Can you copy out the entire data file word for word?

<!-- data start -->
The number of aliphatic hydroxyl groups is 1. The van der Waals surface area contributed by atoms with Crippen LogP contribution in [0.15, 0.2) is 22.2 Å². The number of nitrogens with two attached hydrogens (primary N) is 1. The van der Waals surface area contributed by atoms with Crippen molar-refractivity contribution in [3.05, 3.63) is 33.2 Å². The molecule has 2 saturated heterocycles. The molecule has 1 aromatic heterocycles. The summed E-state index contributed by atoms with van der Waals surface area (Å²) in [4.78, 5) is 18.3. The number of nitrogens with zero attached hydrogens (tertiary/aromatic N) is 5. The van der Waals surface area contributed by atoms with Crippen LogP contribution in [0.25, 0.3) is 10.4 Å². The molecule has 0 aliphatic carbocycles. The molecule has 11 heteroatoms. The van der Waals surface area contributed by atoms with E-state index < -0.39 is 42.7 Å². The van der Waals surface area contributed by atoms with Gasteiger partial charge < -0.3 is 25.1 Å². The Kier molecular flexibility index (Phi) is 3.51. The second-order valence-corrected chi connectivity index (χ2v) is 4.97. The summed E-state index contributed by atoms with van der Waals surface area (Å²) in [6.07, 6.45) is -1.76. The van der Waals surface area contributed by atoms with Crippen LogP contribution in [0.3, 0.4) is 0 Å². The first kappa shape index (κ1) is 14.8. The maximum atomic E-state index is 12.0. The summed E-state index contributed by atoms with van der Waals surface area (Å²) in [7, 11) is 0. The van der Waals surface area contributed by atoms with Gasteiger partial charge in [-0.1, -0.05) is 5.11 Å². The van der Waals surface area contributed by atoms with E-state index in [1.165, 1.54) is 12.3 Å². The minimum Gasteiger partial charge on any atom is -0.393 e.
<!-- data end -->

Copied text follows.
The number of aliphatic hydroxyl groups is 1. The van der Waals surface area contributed by atoms with Crippen LogP contribution in [0.15, 0.2) is 22.2 Å². The number of nitrogens with two attached hydrogens (primary N) is 1. The van der Waals surface area contributed by atoms with Crippen molar-refractivity contribution in [3.05, 3.63) is 33.2 Å². The molecule has 2 saturated heterocycles. The molecule has 1 aromatic heterocycles. The summed E-state index contributed by atoms with van der Waals surface area (Å²) in [4.78, 5) is 18.3. The number of nitrogens with zero attached hydrogens (tertiary/aromatic N) is 5. The van der Waals surface area contributed by atoms with Crippen LogP contribution in [0.25, 0.3) is 10.4 Å². The molecule has 0 aliphatic carbocycles. The molecule has 11 heteroatoms. The van der Waals surface area contributed by atoms with E-state index < -0.39 is 42.7 Å². The van der Waals surface area contributed by atoms with Gasteiger partial charge < -0.3 is 25.1 Å². The Kier molecular flexibility index (Phi) is 3.51. The second-order valence-corrected chi connectivity index (χ2v) is 4.97. The summed E-state index contributed by atoms with van der Waals surface area (Å²) in [6.07, 6.45) is -1.76. The van der Waals surface area contributed by atoms with Crippen LogP contribution in [0.3, 0.4) is 0 Å². The first kappa shape index (κ1) is 14.8. The maximum atomic E-state index is 12.0. The summed E-state index contributed by atoms with van der Waals surface area (Å²) in [7, 11) is 0. The van der Waals surface area contributed by atoms with Gasteiger partial charge in [-0.1, -0.05) is 5.11 Å². The van der Waals surface area contributed by atoms with E-state index in [1.165, 1.54) is 12.3 Å². The minimum Gasteiger partial charge on any atom is -0.393 e.